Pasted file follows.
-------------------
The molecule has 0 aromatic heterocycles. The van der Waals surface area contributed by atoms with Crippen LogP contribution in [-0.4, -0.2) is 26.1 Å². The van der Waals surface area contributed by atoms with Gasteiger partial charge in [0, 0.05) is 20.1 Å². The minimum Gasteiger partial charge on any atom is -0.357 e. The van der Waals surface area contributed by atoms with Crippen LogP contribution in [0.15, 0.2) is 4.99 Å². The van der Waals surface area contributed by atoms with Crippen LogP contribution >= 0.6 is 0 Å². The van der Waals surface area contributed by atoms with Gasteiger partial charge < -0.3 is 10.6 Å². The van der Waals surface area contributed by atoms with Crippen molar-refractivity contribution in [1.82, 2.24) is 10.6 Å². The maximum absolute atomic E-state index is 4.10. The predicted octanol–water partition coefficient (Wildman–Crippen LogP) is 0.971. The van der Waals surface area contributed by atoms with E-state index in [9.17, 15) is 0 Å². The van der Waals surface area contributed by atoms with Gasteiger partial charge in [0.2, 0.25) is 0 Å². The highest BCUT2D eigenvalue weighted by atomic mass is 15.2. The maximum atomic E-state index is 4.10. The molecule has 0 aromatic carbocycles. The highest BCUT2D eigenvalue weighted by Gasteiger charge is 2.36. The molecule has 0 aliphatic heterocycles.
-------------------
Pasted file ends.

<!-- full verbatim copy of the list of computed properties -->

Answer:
The molecule has 0 aromatic heterocycles. The van der Waals surface area contributed by atoms with Crippen LogP contribution in [-0.4, -0.2) is 26.1 Å². The van der Waals surface area contributed by atoms with Gasteiger partial charge in [0, 0.05) is 20.1 Å². The minimum Gasteiger partial charge on any atom is -0.357 e. The van der Waals surface area contributed by atoms with Crippen LogP contribution in [0.15, 0.2) is 4.99 Å². The van der Waals surface area contributed by atoms with Crippen LogP contribution >= 0.6 is 0 Å². The van der Waals surface area contributed by atoms with Gasteiger partial charge < -0.3 is 10.6 Å². The van der Waals surface area contributed by atoms with Crippen molar-refractivity contribution in [1.82, 2.24) is 10.6 Å². The maximum absolute atomic E-state index is 4.10. The predicted octanol–water partition coefficient (Wildman–Crippen LogP) is 0.971. The van der Waals surface area contributed by atoms with E-state index in [9.17, 15) is 0 Å². The van der Waals surface area contributed by atoms with Gasteiger partial charge in [0.2, 0.25) is 0 Å². The highest BCUT2D eigenvalue weighted by atomic mass is 15.2. The maximum atomic E-state index is 4.10. The molecule has 0 aromatic carbocycles. The highest BCUT2D eigenvalue weighted by Gasteiger charge is 2.36. The molecule has 0 aliphatic heterocycles.